the time to delight your senses as she delivers her
tunes with an alternation of warm dulcet tones and
soaring vocals." We especially enjoyed both instrumental
and vocal excursions. The lead is sensuallly sung,
and evocative especially when she soars above the
otherwise lush instrumental arrangements.
We were amazed with the richness of the production
quality on the EP—it is first class all the way and
shares its style with work of Madonna and big name
artists operating on that level. Keyboards, guitars
and percussion are all perfectly arranged and balanced
against Sally's powerful, evocative and sultry voice.
"Love I Feel" is a gently rocking Madonna-like tune,
with several spoken segments between the lush harmonies
of the chorus. Sally Cooper's power is immediately
evident within the track despite the richness of the
instrumental arrangements. "Make You Mine" is a lovely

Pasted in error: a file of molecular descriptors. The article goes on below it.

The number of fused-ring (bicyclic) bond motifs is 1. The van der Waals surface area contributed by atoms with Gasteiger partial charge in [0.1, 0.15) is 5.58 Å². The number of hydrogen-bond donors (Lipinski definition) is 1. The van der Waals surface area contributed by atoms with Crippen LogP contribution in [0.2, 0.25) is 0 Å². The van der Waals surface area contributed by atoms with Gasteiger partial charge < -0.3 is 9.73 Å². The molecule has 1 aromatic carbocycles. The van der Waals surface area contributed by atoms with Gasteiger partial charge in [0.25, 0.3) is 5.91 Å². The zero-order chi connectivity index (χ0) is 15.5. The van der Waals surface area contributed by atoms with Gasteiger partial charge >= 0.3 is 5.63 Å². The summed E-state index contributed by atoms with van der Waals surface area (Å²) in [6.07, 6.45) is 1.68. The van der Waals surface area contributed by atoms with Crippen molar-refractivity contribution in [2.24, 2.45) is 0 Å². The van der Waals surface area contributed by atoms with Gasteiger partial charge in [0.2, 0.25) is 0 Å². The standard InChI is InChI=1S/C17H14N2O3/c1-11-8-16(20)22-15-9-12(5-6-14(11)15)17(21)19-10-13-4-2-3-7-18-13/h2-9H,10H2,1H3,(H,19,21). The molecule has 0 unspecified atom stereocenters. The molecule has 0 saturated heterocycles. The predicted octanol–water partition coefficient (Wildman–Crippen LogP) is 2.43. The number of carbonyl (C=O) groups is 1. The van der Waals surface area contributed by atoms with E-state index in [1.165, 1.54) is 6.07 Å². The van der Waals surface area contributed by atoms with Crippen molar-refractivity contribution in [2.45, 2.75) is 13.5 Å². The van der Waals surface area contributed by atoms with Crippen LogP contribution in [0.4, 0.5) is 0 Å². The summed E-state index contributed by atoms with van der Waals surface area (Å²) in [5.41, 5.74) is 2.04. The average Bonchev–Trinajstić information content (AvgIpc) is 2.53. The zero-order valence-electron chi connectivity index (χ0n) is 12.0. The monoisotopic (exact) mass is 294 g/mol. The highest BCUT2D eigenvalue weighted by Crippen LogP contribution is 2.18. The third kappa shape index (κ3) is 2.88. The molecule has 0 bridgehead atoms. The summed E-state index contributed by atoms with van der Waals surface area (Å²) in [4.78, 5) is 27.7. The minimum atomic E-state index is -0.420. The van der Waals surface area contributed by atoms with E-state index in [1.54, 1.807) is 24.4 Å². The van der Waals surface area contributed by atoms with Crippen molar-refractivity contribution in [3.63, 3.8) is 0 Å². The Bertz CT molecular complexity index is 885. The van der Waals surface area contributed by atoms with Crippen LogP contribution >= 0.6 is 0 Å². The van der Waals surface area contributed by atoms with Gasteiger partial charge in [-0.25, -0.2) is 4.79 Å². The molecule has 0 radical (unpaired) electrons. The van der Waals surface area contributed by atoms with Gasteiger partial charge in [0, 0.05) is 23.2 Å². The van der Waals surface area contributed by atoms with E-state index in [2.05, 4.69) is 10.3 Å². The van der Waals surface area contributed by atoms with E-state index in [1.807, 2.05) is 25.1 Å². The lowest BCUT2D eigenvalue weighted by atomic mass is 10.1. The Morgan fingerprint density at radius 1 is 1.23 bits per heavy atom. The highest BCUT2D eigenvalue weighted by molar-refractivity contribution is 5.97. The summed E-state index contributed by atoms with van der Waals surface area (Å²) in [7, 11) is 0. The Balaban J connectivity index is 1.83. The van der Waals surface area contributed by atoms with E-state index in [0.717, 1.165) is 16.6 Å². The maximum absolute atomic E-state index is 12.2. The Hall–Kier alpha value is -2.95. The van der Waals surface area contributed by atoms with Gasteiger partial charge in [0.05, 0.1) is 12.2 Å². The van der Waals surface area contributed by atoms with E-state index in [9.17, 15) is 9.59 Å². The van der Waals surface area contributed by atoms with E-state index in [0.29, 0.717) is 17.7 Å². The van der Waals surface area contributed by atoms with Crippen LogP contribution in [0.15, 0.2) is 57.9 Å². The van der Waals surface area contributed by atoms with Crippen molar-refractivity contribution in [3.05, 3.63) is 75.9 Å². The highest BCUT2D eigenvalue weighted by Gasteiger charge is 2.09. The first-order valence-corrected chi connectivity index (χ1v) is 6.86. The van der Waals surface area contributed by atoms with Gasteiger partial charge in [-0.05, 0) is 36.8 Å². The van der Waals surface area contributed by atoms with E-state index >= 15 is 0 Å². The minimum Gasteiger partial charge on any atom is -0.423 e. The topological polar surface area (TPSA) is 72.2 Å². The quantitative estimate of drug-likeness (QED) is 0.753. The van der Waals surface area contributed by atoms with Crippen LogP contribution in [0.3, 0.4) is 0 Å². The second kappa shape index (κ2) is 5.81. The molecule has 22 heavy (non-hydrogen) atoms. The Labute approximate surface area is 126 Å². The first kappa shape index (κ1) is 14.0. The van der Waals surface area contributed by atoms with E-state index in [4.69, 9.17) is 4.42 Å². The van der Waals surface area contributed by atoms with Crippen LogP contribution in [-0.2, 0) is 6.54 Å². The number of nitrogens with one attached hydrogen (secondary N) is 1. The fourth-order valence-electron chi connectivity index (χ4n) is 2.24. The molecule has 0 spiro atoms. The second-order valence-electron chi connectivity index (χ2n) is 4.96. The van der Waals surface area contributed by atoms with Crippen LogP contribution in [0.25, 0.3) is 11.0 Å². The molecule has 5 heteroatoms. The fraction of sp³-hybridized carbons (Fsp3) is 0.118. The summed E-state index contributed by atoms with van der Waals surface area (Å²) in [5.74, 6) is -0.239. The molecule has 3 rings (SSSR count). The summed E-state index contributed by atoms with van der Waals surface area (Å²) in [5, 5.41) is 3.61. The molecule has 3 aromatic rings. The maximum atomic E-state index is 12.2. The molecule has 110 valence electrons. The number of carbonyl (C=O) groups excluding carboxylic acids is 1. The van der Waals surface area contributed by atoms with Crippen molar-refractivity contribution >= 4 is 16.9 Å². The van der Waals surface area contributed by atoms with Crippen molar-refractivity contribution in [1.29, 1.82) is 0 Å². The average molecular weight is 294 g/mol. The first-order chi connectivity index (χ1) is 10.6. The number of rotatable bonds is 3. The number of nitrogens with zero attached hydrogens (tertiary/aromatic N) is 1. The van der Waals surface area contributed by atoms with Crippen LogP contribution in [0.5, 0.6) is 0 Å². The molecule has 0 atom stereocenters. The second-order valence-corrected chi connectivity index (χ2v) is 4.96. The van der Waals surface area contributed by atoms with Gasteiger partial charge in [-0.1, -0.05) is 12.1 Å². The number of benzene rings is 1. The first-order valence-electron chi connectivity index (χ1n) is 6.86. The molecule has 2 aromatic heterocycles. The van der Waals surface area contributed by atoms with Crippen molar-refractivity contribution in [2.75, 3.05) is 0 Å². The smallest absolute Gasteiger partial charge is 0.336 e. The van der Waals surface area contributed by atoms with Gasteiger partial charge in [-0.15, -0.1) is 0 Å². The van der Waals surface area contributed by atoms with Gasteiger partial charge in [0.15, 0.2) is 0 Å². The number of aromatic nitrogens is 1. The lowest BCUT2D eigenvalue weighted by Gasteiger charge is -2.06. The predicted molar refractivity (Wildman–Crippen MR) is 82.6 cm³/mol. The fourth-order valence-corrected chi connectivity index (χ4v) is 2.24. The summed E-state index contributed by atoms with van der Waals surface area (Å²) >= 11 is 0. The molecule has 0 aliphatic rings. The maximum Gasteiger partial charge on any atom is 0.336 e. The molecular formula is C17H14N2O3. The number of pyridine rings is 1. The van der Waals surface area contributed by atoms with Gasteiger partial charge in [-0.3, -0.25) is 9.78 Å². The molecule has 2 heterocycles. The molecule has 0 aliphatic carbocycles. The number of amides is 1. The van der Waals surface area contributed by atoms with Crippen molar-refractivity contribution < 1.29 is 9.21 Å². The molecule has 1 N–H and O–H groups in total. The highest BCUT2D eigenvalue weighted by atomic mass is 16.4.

ballad sung sweetly and sensually over the lightest
instrumentation except during the instrumental bridge
where Rex Goh's guitar riffs dominate the sound.
"Never Too Late" is an upbeat dance-oriented tune
with a lovely lead vocal that soars above the R&B
instrumental arrangement. The EP concludes with a
lively bluesy tune entitled "Turn Around" that
shows Sally at her sultriest. Vocal production on
the last two tracks is notch and illustrates Cooper's
power and range.
(31 July 2000) The Sally Cooper Album.
A soulful selection of pop, R&B and
alternative tunes are presented by Australian songstress
Sally Cooper on her self-titled Digital Audio Music
(D.A.M.) CD (mp3.com (USA) 21425, 2000). The CD has both
full fidelity CD audio and mp3 versions of the 14 tracks
on it; the mp3 versions play through software contained
on the CD when used on a computer. The four tracks on
the EP reviewed above are also contained on the D.A.M.
In addition to performing as a solo artist, she is the
driving force behind The Sally Cooper Band and has worked
supporting well known musicians such as Frank Zappa,
Madonna, Barbara Streisand, Jenny Morris, Daryl
Braithwaite and Marcia Tunes.
Empassioned tales of love's warmth and consequence are
delivered through each of the tracks on the album. With
varied vocals and catchy beats, each song captures the